Friday night is date night, and you’ve got a date with Richard Stallman. Woohoo!
The Last Hacker himself will be giving a talk on copyright and community. You don’t have to be an uber-nerd or developer to enjoy this topic — just come with an open mind. And bring a couple friends!
In the meantime, I highly recommend signing up for our Daily Dev newsletter. We’ll keep you informed on the other dev events we’re doing this year, and we’ll also keep you abreast of interesting items you won’t find on Hacker News.
Here are the event details:
DATE: May 2, 2014
TIME: 6 – 9 PM
LOCATION: The Automattic Lounge
132 Hawthorne Street
San Francisco, CA 94107
If coming via MUNI, you can plan your trip here: http://511.org/. Several bus routes will drop you off on Folsom, as well as Second & Harrison.
There are several parking structures around the area. Here are two that we recommend within a 5-minute walk of Hawthorne
SPEAKER: Dr. Richard Stallman
Dr. Richard Stallman launched the free software movement in 1983 and started the development of the GNU operating system (see www.gnu.org) in 1984. GNU is free software: everyone has the freedom to copy it and redistribute it, with or without changes. The GNU/Linux system, basically the GNU operating system with Linux added, is used on tens of millions of computers today. Stallman has received the ACM Grace Hopper Award, a MacArthur Foundation fellowship, the Electronic Frontier Foundation’s Pioneer Award, and the the Takeda Award for Social/Economic Betterment, as well as several doctorates honoris causa, and has been inducted into the Internet Hall of Fame.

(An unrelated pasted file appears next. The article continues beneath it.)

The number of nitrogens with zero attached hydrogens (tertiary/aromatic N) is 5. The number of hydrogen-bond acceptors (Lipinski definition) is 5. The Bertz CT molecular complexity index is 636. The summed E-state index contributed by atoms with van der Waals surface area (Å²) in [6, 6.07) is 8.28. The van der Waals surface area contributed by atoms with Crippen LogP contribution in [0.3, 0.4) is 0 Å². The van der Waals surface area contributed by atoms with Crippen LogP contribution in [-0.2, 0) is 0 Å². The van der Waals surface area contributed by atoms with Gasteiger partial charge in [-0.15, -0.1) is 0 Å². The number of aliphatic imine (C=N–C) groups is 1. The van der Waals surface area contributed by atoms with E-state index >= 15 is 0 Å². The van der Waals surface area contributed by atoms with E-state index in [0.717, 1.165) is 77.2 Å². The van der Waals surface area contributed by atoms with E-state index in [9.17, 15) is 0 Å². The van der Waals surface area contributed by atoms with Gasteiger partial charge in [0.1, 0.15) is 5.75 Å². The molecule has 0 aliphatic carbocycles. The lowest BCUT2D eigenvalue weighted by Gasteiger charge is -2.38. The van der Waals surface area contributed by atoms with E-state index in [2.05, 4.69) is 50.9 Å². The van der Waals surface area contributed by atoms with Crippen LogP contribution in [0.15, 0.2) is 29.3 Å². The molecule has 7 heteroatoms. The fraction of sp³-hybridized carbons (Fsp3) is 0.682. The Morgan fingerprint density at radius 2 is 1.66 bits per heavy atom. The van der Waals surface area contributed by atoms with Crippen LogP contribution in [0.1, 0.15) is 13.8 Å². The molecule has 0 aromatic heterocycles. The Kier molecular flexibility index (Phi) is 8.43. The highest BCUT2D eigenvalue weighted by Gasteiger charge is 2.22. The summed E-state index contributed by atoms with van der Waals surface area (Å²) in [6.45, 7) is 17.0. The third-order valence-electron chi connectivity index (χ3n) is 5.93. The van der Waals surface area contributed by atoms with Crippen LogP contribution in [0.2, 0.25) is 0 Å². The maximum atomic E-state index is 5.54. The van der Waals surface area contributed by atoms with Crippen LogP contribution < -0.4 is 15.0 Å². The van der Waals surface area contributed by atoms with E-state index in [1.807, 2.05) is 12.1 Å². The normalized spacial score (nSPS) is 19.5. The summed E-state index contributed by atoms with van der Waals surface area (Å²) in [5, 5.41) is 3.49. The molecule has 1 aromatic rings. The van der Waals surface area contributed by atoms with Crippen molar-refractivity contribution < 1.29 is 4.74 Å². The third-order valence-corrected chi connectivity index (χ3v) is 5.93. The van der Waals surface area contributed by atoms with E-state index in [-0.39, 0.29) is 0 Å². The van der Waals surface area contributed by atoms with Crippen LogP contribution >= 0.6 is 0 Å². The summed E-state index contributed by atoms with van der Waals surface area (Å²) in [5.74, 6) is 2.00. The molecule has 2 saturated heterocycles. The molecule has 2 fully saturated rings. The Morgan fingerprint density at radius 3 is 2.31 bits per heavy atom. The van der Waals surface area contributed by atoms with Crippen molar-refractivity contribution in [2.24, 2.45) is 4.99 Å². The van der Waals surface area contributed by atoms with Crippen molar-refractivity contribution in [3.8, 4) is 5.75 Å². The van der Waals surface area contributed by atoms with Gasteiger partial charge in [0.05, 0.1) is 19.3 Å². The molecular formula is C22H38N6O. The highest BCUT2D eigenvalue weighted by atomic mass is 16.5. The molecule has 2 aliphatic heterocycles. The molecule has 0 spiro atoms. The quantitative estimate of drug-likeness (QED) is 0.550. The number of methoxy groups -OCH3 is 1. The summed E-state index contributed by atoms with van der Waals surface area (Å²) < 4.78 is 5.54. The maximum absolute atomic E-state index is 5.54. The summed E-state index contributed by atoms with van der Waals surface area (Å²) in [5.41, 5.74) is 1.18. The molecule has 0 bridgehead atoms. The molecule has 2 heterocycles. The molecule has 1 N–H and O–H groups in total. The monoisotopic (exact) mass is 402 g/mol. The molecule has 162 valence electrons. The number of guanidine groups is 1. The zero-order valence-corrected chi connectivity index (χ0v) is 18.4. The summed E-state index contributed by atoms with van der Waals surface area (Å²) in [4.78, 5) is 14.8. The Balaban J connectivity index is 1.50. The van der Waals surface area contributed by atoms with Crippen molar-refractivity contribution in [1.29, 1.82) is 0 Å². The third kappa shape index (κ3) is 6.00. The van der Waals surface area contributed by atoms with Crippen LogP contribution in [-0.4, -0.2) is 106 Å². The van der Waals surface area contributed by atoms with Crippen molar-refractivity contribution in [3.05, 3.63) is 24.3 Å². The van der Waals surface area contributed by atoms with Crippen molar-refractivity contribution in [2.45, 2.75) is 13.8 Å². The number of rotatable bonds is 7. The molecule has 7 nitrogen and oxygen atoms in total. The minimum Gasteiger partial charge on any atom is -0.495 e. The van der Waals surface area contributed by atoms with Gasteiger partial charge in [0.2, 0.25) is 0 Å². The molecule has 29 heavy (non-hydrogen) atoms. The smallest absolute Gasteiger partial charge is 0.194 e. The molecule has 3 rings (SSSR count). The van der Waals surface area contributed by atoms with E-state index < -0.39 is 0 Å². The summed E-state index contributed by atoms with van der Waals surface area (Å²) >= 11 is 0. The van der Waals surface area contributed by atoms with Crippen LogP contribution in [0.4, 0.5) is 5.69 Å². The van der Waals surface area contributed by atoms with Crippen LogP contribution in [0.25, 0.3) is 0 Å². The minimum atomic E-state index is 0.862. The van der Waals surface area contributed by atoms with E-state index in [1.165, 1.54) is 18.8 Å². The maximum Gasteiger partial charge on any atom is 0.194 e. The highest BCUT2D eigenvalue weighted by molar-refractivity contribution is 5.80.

TOPIC: Copyright v. Community
Copyright developed in the age of the printing press and was designed to fit with the system of centralized copying imposed by the printing press. But the copyright system does not fit well with computer networks, and only draconian punishments can enforce it. The global corporations that profit from copyright are lobbying for draconian punishments, and to increase their copyright powers, while suppressing public access to technology. But if we seriously hope to serve the only legitimate purpose of copyright — to promote progress for the benefit of the public — then we must make changes in the other direction.